Before the Production: Dawn of a Rivalry
In 1975, Austrian racer Niki Lauda drove to the
Formula 1 (commonly known as F1) world title in a
Ferrari-powered car, ending a seven-year reign by Ford.
Lauda's run to the top set the stage for the dramatic
1976 season in which our story is told.
The early stages of the 1976 racing season gave no
indication as to the incredible drama that would unfold
between two of racing's fiercest competitors. Defending
champion Lauda of Ferrari drove to six victories in
the season's first nine races, capturing the top prize
at Brazil, South Africa, Belgium, Monaco and Great
Britain. Lauda also earned a spot on the podium as
runner-up in the Spanish and the United States Grands
Prix and made it to a third-place finish in Sweden.
By the midway point of the season (eight
races), Lauda and Ferrari had built up a seemingly
insurmountable lead in the point standings, more than
doubling the total of their nearest competitor. While
Lauda dominated, James Hunt -- the driver who would
ultimately emerge as his greatest rival -- struggled for
the most part. In his first year with Team McLaren, he
failed to finish four of the season's first six races.
Controversy even haunted Hunt in victory. Although
he beat Lauda to the finish line in the season's fourth
race, the Spanish Grand Prix, officials disqualified
Hunt after the race -- ruling that his Marlboro McLaren-Ford M23 was too wide. McLaren protested on the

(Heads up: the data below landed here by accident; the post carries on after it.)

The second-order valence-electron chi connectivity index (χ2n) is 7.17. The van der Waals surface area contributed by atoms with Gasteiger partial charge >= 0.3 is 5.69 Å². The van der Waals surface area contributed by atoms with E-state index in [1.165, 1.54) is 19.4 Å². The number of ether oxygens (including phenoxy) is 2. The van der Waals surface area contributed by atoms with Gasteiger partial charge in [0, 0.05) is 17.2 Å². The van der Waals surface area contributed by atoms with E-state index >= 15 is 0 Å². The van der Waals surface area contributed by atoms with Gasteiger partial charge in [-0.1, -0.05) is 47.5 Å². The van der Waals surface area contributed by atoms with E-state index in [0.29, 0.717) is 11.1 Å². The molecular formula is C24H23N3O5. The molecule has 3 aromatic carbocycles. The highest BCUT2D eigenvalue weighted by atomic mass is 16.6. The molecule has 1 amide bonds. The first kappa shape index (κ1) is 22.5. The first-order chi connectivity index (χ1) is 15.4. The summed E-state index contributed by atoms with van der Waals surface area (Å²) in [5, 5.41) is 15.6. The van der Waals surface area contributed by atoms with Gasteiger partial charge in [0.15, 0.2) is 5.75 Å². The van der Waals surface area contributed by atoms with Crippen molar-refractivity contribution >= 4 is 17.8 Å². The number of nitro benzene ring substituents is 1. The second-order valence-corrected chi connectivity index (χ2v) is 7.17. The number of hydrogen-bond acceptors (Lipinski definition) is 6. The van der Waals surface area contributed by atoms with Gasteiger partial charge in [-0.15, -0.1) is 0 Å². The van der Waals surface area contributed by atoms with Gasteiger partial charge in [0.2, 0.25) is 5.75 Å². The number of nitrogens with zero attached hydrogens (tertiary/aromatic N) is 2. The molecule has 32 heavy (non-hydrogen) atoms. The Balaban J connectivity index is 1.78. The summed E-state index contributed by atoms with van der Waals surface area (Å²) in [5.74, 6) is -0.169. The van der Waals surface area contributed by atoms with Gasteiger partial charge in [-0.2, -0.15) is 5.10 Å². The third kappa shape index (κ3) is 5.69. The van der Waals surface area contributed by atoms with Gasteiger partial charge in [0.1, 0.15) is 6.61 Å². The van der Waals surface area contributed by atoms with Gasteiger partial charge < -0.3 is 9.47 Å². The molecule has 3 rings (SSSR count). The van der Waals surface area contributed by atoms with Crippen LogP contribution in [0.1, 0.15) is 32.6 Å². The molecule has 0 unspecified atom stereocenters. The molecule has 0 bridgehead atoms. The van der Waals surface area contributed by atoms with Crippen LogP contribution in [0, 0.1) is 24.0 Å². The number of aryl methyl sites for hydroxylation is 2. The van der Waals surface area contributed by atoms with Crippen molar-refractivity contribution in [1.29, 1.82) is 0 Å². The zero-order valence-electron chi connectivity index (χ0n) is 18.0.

grounds that the discrepancy was due to the expansion
of the tires during the race. McLaren eventually won
its appeal, but only after two months of haggling were
Hunt's points reinstated.
Hunt claimed victory at the French Grand Prix
(Race No. 8), when Lauda was forced to retire due to
engine trouble. At that point, it was the only race that
the Austrian had failed to finish.
Following his triumph in France, Hunt returned
home a hero to compete in the British Grand Prix at
Brands Hatch. However, Lauda disappointed the British
faithful as he won the pole and led throughout the first
half of the race. When Lauda experienced gearbox
troubles with only 15 minutes left, Hunt took the lead
and sent the home crowd into a frenzy. Hunt went on to
victory, and Lauda held on for second.
But controversy would again slap Hunt in the face.
The British Grand Prix was finished after a restart on
the first lap. Clay Regazzoni, Lauda's Ferrari teammate,
immediately challenged Lauda. Their cars touched.
Regazzoni spun and was hit by Hunt and
Jacques Laffite. Although the remainder
of the field passed by safely, the debris
on the track necessitated a restart.
Hunt had jumped into his team's
spare car for the restart, as did Laffite
and Regazzoni, although they were
forced to retire. After the race, Ferrari
and two other teams protested Hunt's
win in a backup machine. McLaren
maintained that, since no lap had been
completed, the restart rules did not
apply. F1's governing body upheld the